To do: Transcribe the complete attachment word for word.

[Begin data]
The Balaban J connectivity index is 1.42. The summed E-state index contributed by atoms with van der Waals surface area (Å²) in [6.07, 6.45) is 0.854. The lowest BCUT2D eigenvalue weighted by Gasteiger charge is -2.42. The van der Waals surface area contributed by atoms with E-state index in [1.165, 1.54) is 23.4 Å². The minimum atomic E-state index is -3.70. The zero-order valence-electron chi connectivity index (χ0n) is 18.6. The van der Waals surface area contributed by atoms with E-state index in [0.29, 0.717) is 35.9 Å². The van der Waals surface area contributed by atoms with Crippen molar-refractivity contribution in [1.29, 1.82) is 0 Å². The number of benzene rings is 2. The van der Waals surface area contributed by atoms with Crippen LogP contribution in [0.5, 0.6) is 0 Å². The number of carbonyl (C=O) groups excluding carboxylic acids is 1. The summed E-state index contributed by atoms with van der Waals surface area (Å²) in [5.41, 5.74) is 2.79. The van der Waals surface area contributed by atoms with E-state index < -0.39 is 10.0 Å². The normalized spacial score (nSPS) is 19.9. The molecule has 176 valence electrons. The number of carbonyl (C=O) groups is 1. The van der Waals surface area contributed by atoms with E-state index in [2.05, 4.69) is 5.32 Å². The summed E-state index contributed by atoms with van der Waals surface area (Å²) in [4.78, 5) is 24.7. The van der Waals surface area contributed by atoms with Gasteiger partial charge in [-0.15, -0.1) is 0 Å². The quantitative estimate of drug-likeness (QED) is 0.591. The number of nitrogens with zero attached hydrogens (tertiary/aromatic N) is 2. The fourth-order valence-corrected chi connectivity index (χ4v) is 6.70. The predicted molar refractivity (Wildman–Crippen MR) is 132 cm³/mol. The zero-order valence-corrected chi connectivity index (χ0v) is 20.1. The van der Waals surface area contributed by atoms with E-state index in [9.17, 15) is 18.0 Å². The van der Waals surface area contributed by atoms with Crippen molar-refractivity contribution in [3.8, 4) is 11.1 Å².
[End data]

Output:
The Balaban J connectivity index is 1.42. The summed E-state index contributed by atoms with van der Waals surface area (Å²) in [6.07, 6.45) is 0.854. The lowest BCUT2D eigenvalue weighted by Gasteiger charge is -2.42. The van der Waals surface area contributed by atoms with E-state index in [1.165, 1.54) is 23.4 Å². The minimum atomic E-state index is -3.70. The zero-order valence-electron chi connectivity index (χ0n) is 18.6. The van der Waals surface area contributed by atoms with E-state index in [0.29, 0.717) is 35.9 Å². The van der Waals surface area contributed by atoms with Crippen molar-refractivity contribution in [1.29, 1.82) is 0 Å². The number of benzene rings is 2. The van der Waals surface area contributed by atoms with Crippen LogP contribution in [0.5, 0.6) is 0 Å². The number of carbonyl (C=O) groups excluding carboxylic acids is 1. The summed E-state index contributed by atoms with van der Waals surface area (Å²) in [5.41, 5.74) is 2.79. The van der Waals surface area contributed by atoms with E-state index < -0.39 is 10.0 Å². The normalized spacial score (nSPS) is 19.9. The molecule has 176 valence electrons. The number of carbonyl (C=O) groups is 1. The van der Waals surface area contributed by atoms with E-state index in [2.05, 4.69) is 5.32 Å². The summed E-state index contributed by atoms with van der Waals surface area (Å²) in [4.78, 5) is 24.7. The van der Waals surface area contributed by atoms with Gasteiger partial charge in [-0.15, -0.1) is 0 Å². The quantitative estimate of drug-likeness (QED) is 0.591. The number of nitrogens with zero attached hydrogens (tertiary/aromatic N) is 2. The fourth-order valence-corrected chi connectivity index (χ4v) is 6.70. The predicted molar refractivity (Wildman–Crippen MR) is 132 cm³/mol. The zero-order valence-corrected chi connectivity index (χ0v) is 20.1. The van der Waals surface area contributed by atoms with E-state index in [9.17, 15) is 18.0 Å². The van der Waals surface area contributed by atoms with Crippen molar-refractivity contribution in [3.8, 4) is 11.1 Å².